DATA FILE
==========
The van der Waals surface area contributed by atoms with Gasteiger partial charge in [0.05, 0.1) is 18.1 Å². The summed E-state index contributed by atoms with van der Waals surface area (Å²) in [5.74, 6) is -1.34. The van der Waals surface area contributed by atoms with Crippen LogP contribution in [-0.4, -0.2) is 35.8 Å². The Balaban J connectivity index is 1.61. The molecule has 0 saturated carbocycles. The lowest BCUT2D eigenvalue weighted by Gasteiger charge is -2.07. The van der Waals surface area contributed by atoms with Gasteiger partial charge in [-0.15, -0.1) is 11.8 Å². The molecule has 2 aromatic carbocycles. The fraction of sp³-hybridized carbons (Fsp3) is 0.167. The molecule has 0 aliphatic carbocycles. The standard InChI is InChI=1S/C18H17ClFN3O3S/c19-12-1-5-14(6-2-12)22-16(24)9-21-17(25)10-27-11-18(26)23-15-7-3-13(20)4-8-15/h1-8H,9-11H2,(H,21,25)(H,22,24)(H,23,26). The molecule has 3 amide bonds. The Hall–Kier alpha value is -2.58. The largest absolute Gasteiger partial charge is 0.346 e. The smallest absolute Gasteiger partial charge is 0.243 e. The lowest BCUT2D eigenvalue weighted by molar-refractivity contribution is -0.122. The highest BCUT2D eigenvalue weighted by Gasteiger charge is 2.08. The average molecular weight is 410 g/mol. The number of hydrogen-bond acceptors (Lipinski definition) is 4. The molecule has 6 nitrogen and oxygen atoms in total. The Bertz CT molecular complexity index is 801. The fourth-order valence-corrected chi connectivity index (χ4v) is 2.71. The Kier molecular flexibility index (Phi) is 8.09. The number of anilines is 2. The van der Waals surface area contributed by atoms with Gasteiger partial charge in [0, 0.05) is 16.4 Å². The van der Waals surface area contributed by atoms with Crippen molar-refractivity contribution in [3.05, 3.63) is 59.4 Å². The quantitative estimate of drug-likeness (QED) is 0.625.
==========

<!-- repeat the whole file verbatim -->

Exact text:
The van der Waals surface area contributed by atoms with Gasteiger partial charge in [0.05, 0.1) is 18.1 Å². The summed E-state index contributed by atoms with van der Waals surface area (Å²) in [5.74, 6) is -1.34. The van der Waals surface area contributed by atoms with Crippen LogP contribution in [-0.4, -0.2) is 35.8 Å². The Balaban J connectivity index is 1.61. The molecule has 0 saturated carbocycles. The lowest BCUT2D eigenvalue weighted by Gasteiger charge is -2.07. The van der Waals surface area contributed by atoms with Gasteiger partial charge in [-0.15, -0.1) is 11.8 Å². The molecule has 2 aromatic carbocycles. The fraction of sp³-hybridized carbons (Fsp3) is 0.167. The molecule has 0 aliphatic carbocycles. The standard InChI is InChI=1S/C18H17ClFN3O3S/c19-12-1-5-14(6-2-12)22-16(24)9-21-17(25)10-27-11-18(26)23-15-7-3-13(20)4-8-15/h1-8H,9-11H2,(H,21,25)(H,22,24)(H,23,26). The molecule has 3 amide bonds. The Hall–Kier alpha value is -2.58. The largest absolute Gasteiger partial charge is 0.346 e. The smallest absolute Gasteiger partial charge is 0.243 e. The lowest BCUT2D eigenvalue weighted by molar-refractivity contribution is -0.122. The highest BCUT2D eigenvalue weighted by Gasteiger charge is 2.08. The average molecular weight is 410 g/mol. The number of hydrogen-bond acceptors (Lipinski definition) is 4. The molecule has 6 nitrogen and oxygen atoms in total. The Bertz CT molecular complexity index is 801. The fourth-order valence-corrected chi connectivity index (χ4v) is 2.71. The Kier molecular flexibility index (Phi) is 8.09. The number of anilines is 2. The van der Waals surface area contributed by atoms with Gasteiger partial charge in [0, 0.05) is 16.4 Å². The van der Waals surface area contributed by atoms with Crippen molar-refractivity contribution in [3.05, 3.63) is 59.4 Å². The quantitative estimate of drug-likeness (QED) is 0.625.